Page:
According to a WTO Trade Policy Review of Taiwan, Taipei informed the organization that the government was in ongoing consultations with a view to formulating a ractopamine management policy as various stakeholders hold different opinions and farmers particularly are strongly opposed to establishing maximum residue levels on ractopamine.
In response to concerns expressed about the issue at an SPS committee meeting in 2008, Taiwan has said that the use of ractopamine is forbidden by many WTO members and that the Codex Alimentarius Commission had also been unable to reach a final decision on MRLs for ractopamine, the trade policy review showed.
SIXTEEN LOCAL: Three COVID-19 infections are linked to a cluster at a gambling house in Yilan County, 10 to a case in New Taipei City and three had unclear sources The Central Epidemic Command Center (CECC) yesterday urged people to increase vigilance and thoroughly practice preventive measures against COVID-19 as it reported 16 locally transmitted cases of the disease. Minister of Health and Welfare Chen Shih-chung (陳時中), who heads the center, said that 21 cases were confirmed in Taiwan yesterday: 16 local cases, four imported cases and one case undetermined. The locally transmitted cases are three linked to a cluster of infections at a gambling house in Yilan County, 10 associated with a previous case in New Taipei City and three with unclear sources of infection. The CECC on Tuesday reported a cluster
ENFORCING CAUTION: Certain entertainment facilities are to close nationwide to prevent people traveling there from high-risk areas in the north, the center said The Central Epidemic Command Center (CECC) yesterday raised the COVID-19 alert for Taipei and New Taipei City to level 3 in light of surging cases in the two cities. The enhanced disease prevention measures for level 3 are to be implemented until May 28, Minister of Health and Welfare Chen Shih-chung (陳時中), who heads the center, told a morning news conference at the Executive Yuan in Taipei. With 180 locally transmitted cases confirmed yesterday, Premier Su Tseng-chang (蘇貞昌) said that the government must take immediate action to protect the public, referring to measures stipulated in the Communicable Disease Control Act (傳染病防治法). Other counties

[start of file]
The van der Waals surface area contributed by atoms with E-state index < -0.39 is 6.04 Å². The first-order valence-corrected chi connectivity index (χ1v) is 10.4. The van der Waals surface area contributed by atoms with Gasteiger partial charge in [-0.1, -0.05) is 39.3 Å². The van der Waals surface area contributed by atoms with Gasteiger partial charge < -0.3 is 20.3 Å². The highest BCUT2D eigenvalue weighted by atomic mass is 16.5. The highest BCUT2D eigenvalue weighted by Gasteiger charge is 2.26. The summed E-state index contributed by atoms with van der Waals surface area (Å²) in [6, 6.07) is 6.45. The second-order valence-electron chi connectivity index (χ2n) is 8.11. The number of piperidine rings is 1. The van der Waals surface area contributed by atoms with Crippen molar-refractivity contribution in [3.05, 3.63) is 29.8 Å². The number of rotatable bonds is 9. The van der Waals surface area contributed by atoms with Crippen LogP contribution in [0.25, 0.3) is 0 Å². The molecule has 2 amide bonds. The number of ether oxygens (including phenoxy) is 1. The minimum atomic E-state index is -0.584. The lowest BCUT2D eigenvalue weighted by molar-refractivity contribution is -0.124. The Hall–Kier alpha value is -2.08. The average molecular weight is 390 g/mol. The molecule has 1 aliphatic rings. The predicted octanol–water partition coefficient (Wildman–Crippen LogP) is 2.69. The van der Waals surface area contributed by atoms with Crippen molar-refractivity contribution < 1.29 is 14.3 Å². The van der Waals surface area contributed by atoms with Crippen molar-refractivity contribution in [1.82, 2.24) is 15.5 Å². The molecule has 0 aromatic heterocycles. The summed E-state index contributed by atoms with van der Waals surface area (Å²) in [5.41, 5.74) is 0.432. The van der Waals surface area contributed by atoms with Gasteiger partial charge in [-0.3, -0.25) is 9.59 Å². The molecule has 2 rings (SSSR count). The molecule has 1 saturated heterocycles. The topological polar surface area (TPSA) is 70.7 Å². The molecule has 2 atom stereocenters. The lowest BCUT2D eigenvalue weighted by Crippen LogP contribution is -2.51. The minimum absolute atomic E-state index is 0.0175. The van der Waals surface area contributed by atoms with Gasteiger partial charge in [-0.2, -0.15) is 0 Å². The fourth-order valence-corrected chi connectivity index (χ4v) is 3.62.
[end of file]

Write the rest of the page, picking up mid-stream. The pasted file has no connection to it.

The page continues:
TRACING TROUBLE: An infected man who had said that all his children were abroad was found to have a daughter in Kaohsiung who tested positive, the center said The Central Epidemic Command Center (CECC) yesterday reported a new daily record of 29 local COVID-19 cases, including seven cases with unknown sources of infection. Of the 29 cases, 16 are linked to tea houses in Taipei’s Wanhua District (萬華), Minister of Health and Welfare Chen Shih-chung (陳時中), who heads the center, told a news briefing in Taipei. The 16 are tea house workers or visitors, or their contacts, the CECC said. Workers and visitors to the establishments have frequent interpersonal contact, but few protective measures against the COVID-19 pandemic are in place, Chen said, urging those who have been exposed or have
GRID PROBLEM: A Taipower spokesman said that the blackouts were not due to usage exceeding supply, nor were they because of a problem at the Singda plant There were rolling blackouts across Taiwan yesterday due to a grid malfunction at the Singda Power Plant (興達電廠) in Kaohsiung’s Yongan District (永安), while Taiwan Power Co (Taipower, 台電) said that it was working “as hard as possible to resolve the issue as soon as possible.” At 2:37pm, a malfunction at an ultra-high-voltage substation in Kaohsiung’s Lujhu District (路竹) triggered four generators at the Singda plant to go offline, cutting power output by 2.2 million kilowatts and prompting Taipower to initiate rolling blackouts nationwide as it worked on the problem. Taipower spokesman Chang Ting-shu (張廷抒) told a news conference in Taipei that